SEDRO-WOOLLEY — As part of his Affordable Care Act Tour, Rep. Rick Larsen held a “town talk” at Sedro-Woolley City Hall on Saturday to answer questions from the community and to discuss why the ACA should not be repealed. About 100 people filled the room to maximum capacity, some in support of the ACA, others in disagreement.
Larsen’s ACA Tour, visiting towns and cities across Northwest Washington, is designed to talk to constituents about why repealing the act would affect Washingtonians negatively. The Democrat answered questions and concerns from the audience for about two and a half hours, going an hour over the scheduled time.
Attendees expressed their disagreements about the ACA, and others asked how they can act individually to stop the act from being repealed. Some shared their personal frustrations with health care and how it has affected them.
Wick Wichers of Sedro-Woolley said he came to the talk because he was interested in what Larsen had to say. Wichers said he thought the event was very positive, and that he is also worried about the ACA being repealed.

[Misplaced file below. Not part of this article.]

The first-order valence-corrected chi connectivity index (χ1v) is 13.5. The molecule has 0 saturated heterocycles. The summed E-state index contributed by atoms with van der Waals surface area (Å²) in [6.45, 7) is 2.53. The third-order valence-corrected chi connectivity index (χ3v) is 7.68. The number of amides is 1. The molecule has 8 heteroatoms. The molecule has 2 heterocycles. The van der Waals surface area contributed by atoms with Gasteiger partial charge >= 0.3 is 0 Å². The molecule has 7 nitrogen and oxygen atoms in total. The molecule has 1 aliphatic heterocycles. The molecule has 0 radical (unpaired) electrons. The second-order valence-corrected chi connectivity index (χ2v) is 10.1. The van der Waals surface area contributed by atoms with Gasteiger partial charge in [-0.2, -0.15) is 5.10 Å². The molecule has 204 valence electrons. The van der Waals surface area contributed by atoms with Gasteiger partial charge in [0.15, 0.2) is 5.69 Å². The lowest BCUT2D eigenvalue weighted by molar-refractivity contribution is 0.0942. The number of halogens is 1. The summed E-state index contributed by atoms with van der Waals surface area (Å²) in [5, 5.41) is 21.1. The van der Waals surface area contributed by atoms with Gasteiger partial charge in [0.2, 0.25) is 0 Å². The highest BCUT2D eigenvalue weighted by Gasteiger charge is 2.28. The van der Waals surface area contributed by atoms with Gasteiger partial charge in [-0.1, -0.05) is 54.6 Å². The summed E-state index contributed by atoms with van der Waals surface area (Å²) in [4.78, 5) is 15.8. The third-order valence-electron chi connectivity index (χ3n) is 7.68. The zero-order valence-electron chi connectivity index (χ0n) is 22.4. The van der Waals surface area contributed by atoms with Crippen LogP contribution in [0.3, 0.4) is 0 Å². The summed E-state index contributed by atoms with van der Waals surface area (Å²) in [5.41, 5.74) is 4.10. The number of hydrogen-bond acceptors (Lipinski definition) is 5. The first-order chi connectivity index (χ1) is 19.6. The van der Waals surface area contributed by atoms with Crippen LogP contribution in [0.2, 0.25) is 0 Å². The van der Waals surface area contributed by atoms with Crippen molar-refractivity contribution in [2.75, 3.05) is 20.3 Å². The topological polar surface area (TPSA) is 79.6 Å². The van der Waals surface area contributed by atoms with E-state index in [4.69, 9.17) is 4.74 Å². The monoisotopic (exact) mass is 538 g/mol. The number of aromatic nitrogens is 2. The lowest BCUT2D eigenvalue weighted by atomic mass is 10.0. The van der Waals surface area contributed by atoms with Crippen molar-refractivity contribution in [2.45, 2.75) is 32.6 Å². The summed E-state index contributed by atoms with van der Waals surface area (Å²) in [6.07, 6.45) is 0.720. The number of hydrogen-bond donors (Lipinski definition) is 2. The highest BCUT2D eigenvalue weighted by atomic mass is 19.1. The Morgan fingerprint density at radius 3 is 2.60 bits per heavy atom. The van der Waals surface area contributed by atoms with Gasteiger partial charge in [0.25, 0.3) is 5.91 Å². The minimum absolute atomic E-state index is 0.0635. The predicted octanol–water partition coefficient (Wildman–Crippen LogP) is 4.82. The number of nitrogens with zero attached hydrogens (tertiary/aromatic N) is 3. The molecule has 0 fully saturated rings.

“I’ve had to spend a great deal of my retirement (fund) on health care ... repealing it (ACA) takes us back too many years,” he said.
Wichers said he is on Medicaid and that his wife uses the ACA, which Wichers previously used before becoming eligible for Medicaid.
Mary Jo Kraning of Burlington said she is frightened about what could happen to health care and came to support Larsen.
“I need to know how I can be effective as an individual,” she said. “I thought what he said was great, rational and thoughtful.”
Kraning said she thinks the ACA needs to be enhanced, not repealed.
Saturday’s meeting was Larsen’s fifth “town talk” since mid-January. He has talked in other cities including Anacortes, Bellingham and Marysville.
While answering questions Saturday, Larsen kept the mood light and welcomed comments from both sides of the issue.
Larsen said Republicans need to come up with a plan to replace the ACA before they try to repeal it, and to let the American people judge that plan.
“Repealing it will not result in more people being covered,” Larsen said. “I don’t believe it will result in universal coverage, just universal chaos for health care.”
Larsen voted in support for the ACA in 2009, noting “its improvements to Medicare benefits for seniors, bans on discrimination based on pre-existing conditions, and potential to expand health care coverage for those who need it most,” according to a news release.
The congressman added Saturday that 13,000 people in Skagit County will lose health care if the ACA is not replaced immediately if it is repealed.
Sedro-Woolley Mayor Keith Wagoner said he was happy to host the meeting and would want to do more in the future.
“Although we don’t always agree on politics, I admire him (Larsen),” Wagoner said.